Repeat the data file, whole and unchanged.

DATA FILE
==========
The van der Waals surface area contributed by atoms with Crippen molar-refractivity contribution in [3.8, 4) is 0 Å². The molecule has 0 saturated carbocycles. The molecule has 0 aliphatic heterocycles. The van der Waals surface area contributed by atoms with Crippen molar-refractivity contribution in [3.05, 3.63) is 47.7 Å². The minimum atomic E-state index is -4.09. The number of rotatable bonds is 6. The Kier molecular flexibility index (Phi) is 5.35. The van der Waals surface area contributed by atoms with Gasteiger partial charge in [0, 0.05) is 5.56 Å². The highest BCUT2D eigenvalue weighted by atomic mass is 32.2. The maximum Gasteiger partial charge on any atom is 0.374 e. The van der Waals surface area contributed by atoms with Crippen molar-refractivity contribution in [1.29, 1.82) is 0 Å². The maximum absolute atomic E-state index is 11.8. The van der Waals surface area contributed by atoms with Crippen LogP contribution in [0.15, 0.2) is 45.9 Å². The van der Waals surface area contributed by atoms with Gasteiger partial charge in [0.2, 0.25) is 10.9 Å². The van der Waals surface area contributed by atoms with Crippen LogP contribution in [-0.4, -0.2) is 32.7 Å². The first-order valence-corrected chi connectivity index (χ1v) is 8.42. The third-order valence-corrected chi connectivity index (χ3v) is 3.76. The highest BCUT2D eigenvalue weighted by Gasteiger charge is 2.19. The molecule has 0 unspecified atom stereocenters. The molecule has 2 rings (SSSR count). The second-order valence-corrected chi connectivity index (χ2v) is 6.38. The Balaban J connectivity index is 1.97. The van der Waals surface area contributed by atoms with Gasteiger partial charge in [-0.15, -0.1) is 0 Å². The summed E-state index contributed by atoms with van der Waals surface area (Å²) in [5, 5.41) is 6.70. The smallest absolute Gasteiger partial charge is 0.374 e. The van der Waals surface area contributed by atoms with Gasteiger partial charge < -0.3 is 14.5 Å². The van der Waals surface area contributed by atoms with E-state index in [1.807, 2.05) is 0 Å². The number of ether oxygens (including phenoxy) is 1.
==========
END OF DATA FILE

The van der Waals surface area contributed by atoms with Crippen molar-refractivity contribution in [3.8, 4) is 0 Å². The molecule has 0 saturated carbocycles. The molecule has 0 aliphatic heterocycles. The van der Waals surface area contributed by atoms with Crippen molar-refractivity contribution in [3.05, 3.63) is 47.7 Å². The minimum atomic E-state index is -4.09. The number of rotatable bonds is 6. The Kier molecular flexibility index (Phi) is 5.35. The van der Waals surface area contributed by atoms with Gasteiger partial charge in [0, 0.05) is 5.56 Å². The highest BCUT2D eigenvalue weighted by atomic mass is 32.2. The maximum Gasteiger partial charge on any atom is 0.374 e. The van der Waals surface area contributed by atoms with Crippen molar-refractivity contribution in [1.29, 1.82) is 0 Å². The maximum absolute atomic E-state index is 11.8. The van der Waals surface area contributed by atoms with Crippen LogP contribution in [0.15, 0.2) is 45.9 Å². The van der Waals surface area contributed by atoms with Gasteiger partial charge in [0.2, 0.25) is 10.9 Å². The van der Waals surface area contributed by atoms with Crippen LogP contribution in [-0.4, -0.2) is 32.7 Å². The first-order valence-corrected chi connectivity index (χ1v) is 8.42. The third-order valence-corrected chi connectivity index (χ3v) is 3.76. The highest BCUT2D eigenvalue weighted by Gasteiger charge is 2.19. The molecule has 0 unspecified atom stereocenters. The molecule has 2 rings (SSSR count). The second-order valence-corrected chi connectivity index (χ2v) is 6.38. The Balaban J connectivity index is 1.97. The van der Waals surface area contributed by atoms with Gasteiger partial charge in [-0.15, -0.1) is 0 Å². The summed E-state index contributed by atoms with van der Waals surface area (Å²) in [5, 5.41) is 6.70. The smallest absolute Gasteiger partial charge is 0.374 e. The van der Waals surface area contributed by atoms with Gasteiger partial charge < -0.3 is 14.5 Å². The van der Waals surface area contributed by atoms with E-state index in [1.807, 2.05) is 0 Å². The number of ether oxygens (including phenoxy) is 1.